Could Drawing Change How We Relate to Nature?

As a kid, I absolutely detested everything related to science. Yet, because I loved outdoor adventure, I toyed with a natural history major in college as a way to work outside. This inclination wouldn’t last; on a rainy field trip to diagram glacial layers in a Minnesota gravel pit — yes, in a gravel pit, not even on a dramatic mountain scarp — I ditched the idea for good. I decided that I wasn’t curious enough. And I certainly had no interest in quantitative documentation.


But what if, back in science class, the teacher had taught me to draw? That question drives my work at Hoonah City Schools, where I now teach observational art skills as a way to understand the Tongass National Forest.


When my husband Ben and I moved to Hoonah, we reveled in Alaska-sized adventures. But after three years of back-to-back, multi-month Brooks Range expeditions, I had severely injured my right foot. Suddenly, I had no way to explore the outdoors in my standard, over-the-top athletic style.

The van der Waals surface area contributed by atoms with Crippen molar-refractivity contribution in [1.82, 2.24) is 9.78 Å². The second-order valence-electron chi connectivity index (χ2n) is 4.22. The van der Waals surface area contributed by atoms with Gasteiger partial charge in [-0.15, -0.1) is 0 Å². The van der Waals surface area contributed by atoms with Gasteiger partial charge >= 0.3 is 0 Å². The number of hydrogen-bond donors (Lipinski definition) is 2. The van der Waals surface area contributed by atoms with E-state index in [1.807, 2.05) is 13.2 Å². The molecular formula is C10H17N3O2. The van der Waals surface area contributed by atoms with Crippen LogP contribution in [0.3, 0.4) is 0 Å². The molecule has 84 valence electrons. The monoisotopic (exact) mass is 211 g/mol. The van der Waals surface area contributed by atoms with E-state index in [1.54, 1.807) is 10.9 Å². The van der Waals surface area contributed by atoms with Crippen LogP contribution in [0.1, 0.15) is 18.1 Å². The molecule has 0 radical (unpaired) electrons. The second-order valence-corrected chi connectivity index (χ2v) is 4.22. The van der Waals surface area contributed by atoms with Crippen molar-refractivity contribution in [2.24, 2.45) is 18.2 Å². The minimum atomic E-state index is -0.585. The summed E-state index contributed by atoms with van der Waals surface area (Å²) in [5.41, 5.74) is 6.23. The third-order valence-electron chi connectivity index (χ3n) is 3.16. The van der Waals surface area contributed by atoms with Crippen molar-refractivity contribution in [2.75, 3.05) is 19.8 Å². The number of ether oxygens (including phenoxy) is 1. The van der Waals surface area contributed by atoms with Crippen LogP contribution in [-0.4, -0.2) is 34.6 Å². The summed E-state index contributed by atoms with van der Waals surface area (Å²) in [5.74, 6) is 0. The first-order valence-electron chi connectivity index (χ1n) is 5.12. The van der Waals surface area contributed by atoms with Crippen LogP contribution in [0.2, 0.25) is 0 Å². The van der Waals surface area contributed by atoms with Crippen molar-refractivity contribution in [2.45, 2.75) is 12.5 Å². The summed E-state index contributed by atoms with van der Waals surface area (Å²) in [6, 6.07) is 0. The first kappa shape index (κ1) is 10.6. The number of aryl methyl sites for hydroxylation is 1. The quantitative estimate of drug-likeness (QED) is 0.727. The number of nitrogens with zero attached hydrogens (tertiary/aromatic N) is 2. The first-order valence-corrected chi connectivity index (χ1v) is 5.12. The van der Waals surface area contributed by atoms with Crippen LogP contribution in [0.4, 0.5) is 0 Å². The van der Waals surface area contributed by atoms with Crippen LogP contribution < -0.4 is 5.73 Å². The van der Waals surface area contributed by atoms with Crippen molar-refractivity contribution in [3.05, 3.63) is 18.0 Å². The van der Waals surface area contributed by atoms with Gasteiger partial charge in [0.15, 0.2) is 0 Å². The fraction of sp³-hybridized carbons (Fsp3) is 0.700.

Observational art became my route back to the wild places. I could experience nature without having to move around constantly. I realized that, actually, I am fascinated with how things work, and, yes, I do have countless questions. But I had to slow down long enough to notice. Trying to transfer onto the two dimensions of paper what I saw in 3D focused me on the observation and questioning that science classes had driven me away from.


Pre-injury, I acquired the names for things: this is Thimbleberry; that’s Nootka Lupine. Now the names interest me less. I drop out of verbal gyrations and into capturing what I see because the details are so unexpected. Wow, the purple-brown petals of the chocolate lily have yellow-tinged veins! Or, when a skunk cabbage’s golden spadix erupts from the soil, it’s encased in a reddish fibrous tube!


What directions might I have pursued if I had found my way into art sooner? Maybe this has a lesson for organizations focused on environmental preservation: might more people connect to our environment if they could draw it?



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